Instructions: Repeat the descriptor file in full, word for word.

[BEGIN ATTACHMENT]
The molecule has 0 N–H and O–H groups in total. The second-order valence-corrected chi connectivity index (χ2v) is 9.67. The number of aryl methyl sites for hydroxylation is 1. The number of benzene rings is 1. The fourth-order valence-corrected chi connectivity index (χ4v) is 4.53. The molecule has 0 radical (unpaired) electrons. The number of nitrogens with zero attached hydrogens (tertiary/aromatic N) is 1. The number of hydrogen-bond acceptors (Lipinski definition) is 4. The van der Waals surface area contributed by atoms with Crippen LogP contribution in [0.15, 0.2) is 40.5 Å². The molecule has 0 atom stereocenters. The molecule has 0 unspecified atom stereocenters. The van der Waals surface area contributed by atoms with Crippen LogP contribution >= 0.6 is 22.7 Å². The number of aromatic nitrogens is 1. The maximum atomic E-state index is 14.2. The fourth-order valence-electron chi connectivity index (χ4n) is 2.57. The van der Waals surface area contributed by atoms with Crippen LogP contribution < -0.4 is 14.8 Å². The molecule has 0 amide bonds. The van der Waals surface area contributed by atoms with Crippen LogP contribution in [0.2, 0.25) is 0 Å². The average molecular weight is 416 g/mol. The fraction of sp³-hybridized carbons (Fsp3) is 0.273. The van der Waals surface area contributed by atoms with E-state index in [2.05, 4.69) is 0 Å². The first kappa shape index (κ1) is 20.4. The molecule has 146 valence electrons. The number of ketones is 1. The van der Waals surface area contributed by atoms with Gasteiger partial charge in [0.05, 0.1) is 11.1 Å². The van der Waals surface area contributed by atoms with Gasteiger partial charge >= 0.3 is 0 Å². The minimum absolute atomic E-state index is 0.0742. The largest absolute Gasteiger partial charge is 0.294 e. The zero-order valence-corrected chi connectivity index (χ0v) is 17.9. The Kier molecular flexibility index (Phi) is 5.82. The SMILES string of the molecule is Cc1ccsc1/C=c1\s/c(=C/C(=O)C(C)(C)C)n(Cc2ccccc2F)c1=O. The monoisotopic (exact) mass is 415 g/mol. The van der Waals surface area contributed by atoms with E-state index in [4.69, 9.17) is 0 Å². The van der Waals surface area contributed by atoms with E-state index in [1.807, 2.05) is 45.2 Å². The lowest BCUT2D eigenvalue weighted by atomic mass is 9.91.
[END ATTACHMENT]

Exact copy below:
The molecule has 0 N–H and O–H groups in total. The second-order valence-corrected chi connectivity index (χ2v) is 9.67. The number of aryl methyl sites for hydroxylation is 1. The number of benzene rings is 1. The fourth-order valence-corrected chi connectivity index (χ4v) is 4.53. The molecule has 0 radical (unpaired) electrons. The number of nitrogens with zero attached hydrogens (tertiary/aromatic N) is 1. The number of hydrogen-bond acceptors (Lipinski definition) is 4. The van der Waals surface area contributed by atoms with Crippen LogP contribution in [0.15, 0.2) is 40.5 Å². The molecule has 0 atom stereocenters. The molecule has 0 unspecified atom stereocenters. The van der Waals surface area contributed by atoms with Crippen LogP contribution >= 0.6 is 22.7 Å². The number of aromatic nitrogens is 1. The maximum atomic E-state index is 14.2. The fourth-order valence-electron chi connectivity index (χ4n) is 2.57. The van der Waals surface area contributed by atoms with Crippen LogP contribution < -0.4 is 14.8 Å². The molecule has 0 amide bonds. The van der Waals surface area contributed by atoms with Crippen LogP contribution in [0.2, 0.25) is 0 Å². The average molecular weight is 416 g/mol. The fraction of sp³-hybridized carbons (Fsp3) is 0.273. The van der Waals surface area contributed by atoms with E-state index in [2.05, 4.69) is 0 Å². The first kappa shape index (κ1) is 20.4. The molecule has 146 valence electrons. The number of ketones is 1. The van der Waals surface area contributed by atoms with Gasteiger partial charge in [0.05, 0.1) is 11.1 Å². The van der Waals surface area contributed by atoms with Gasteiger partial charge >= 0.3 is 0 Å². The minimum absolute atomic E-state index is 0.0742. The largest absolute Gasteiger partial charge is 0.294 e. The zero-order valence-corrected chi connectivity index (χ0v) is 17.9. The Kier molecular flexibility index (Phi) is 5.82. The SMILES string of the molecule is Cc1ccsc1/C=c1\s/c(=C/C(=O)C(C)(C)C)n(Cc2ccccc2F)c1=O. The monoisotopic (exact) mass is 415 g/mol. The van der Waals surface area contributed by atoms with E-state index in [4.69, 9.17) is 0 Å². The van der Waals surface area contributed by atoms with E-state index in [1.807, 2.05) is 45.2 Å². The lowest BCUT2D eigenvalue weighted by atomic mass is 9.91.